I know anaphora, antecedents or relative pronouns; what bothers me most is the placement of relative clauses in a sentence. The structure of the complex sentence or compound sentence is such that I have to write the relative clause distanced from the antecedent. For example:

  • Open at page ten of your history book prescribed by your school which carries a picture of an octopus.

Now the question is:-

  • Who carries the picture? Page ten, History book or the school?

  • Is the meaning self evident?

  • Should I require a comma before "which" to make it meaningful?

I have searched internet but found contradictory opinions or repertoires at logger heads with one another. A decisive, comprehensive answer is sought for.

  • Did you mean antecedent? Feb 24, 2017 at 5:41
  • Yes, antecedent and all that follows. Feb 24, 2017 at 5:54
  • @Rompey Take this example: there's a book next to the flower vase on the table which needs to be cleaned. My interest is about the book as, in the previous example, at page 10. If use of 'at' is wrong, I may delete it. Feb 24, 2017 at 9:58
  • 1
    @BaridBaranAcharya - What is meant to be identified goes with the definite article: "There are a vase and a book on the table. The book, which is next to the vase, needs cleaning", where "which is next to the vase" is absolutely irrelevant and can be omitted without any harm to the idea expressed. And that's that.
    – Victor B.
    Feb 24, 2017 at 18:43
  • So commas placed before and after the phrase— next to... table — would make the sentence grammatically correct without effecting any other change and without raising the question of defining or non defining. Feb 24, 2017 at 19:02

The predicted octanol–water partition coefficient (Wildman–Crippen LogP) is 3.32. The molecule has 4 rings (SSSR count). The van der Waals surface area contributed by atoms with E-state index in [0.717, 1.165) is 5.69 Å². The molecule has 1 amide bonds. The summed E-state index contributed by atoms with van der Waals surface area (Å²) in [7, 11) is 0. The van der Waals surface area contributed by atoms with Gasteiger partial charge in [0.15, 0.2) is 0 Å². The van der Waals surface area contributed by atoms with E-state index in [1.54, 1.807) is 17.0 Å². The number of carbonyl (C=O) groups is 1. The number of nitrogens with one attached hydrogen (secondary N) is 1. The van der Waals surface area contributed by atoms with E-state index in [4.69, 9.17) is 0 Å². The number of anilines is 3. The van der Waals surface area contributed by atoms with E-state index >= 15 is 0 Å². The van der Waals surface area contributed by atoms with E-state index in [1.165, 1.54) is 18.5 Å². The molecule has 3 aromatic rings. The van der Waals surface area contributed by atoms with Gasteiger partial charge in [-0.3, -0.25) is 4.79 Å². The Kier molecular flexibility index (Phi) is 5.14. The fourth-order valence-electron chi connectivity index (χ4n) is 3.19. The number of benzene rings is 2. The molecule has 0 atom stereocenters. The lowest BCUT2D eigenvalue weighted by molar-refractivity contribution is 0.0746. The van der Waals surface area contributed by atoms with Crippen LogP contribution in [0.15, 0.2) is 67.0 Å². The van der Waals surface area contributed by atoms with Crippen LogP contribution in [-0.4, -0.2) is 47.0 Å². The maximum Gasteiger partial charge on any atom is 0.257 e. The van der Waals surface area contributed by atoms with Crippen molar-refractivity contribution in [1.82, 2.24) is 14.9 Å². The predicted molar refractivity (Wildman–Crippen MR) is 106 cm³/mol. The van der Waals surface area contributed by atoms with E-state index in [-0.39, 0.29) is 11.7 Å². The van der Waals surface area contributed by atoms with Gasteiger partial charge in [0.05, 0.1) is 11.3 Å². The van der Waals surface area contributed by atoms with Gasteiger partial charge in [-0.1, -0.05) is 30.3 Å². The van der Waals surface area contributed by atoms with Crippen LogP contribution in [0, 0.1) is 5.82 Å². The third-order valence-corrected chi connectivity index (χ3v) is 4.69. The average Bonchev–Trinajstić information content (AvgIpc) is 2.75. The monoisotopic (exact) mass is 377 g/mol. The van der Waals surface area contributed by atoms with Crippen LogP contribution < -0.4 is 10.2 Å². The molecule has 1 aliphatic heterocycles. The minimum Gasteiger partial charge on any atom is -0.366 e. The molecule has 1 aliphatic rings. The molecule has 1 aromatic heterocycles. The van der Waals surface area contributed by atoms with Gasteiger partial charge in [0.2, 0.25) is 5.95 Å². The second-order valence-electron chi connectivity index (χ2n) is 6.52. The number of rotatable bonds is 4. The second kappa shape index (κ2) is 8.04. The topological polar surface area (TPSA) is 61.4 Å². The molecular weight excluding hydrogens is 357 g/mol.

1 Answer 1


On the whole, the idea behind the sentence you are working on is this:

A teacher tells the pupils to open their history books at page ten, where a picture of an octopus is.

The hidden rock is the phrase "prescribed by your school". It seems that the kids have more than one history book with them. If this is the point, they are to take a definite history book, the one prescribed by their school, and open it at a certain page.

So the sentence may be written like this:

Take your history books prescribed by your school and open them at page ten, where a picture of an octopus is.

Here, no comma is needed before "prescribed by your school" for it identifies the book to be taken, and a comma before "where" shows that once the page is numbered, the information about the picture is given to the kids just to help them find the page easier and in fact is not absolutely necessary.

  • The sentence may be written the other way round. Can such a sentence be acceptable? Where to place the relative clause? Are such sentences as that ungrammatical? Save reorientation, no other option available ?— a really problematic area for ESL students. Feb 24, 2017 at 10:34
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    "Open at page ten of your history book" is ungrammatical. And "prescribed by your school" is superfluous and so is "history" at a history lesson. "Where a picture of an octopus is" might be added for very small kids, especially if that particular page has no number. If you wanted a clear explanation of relative clauses, your example doesn't seem to fit what you may expect to read in the answer. IMO;)
    – Victor B.
    Feb 24, 2017 at 11:13

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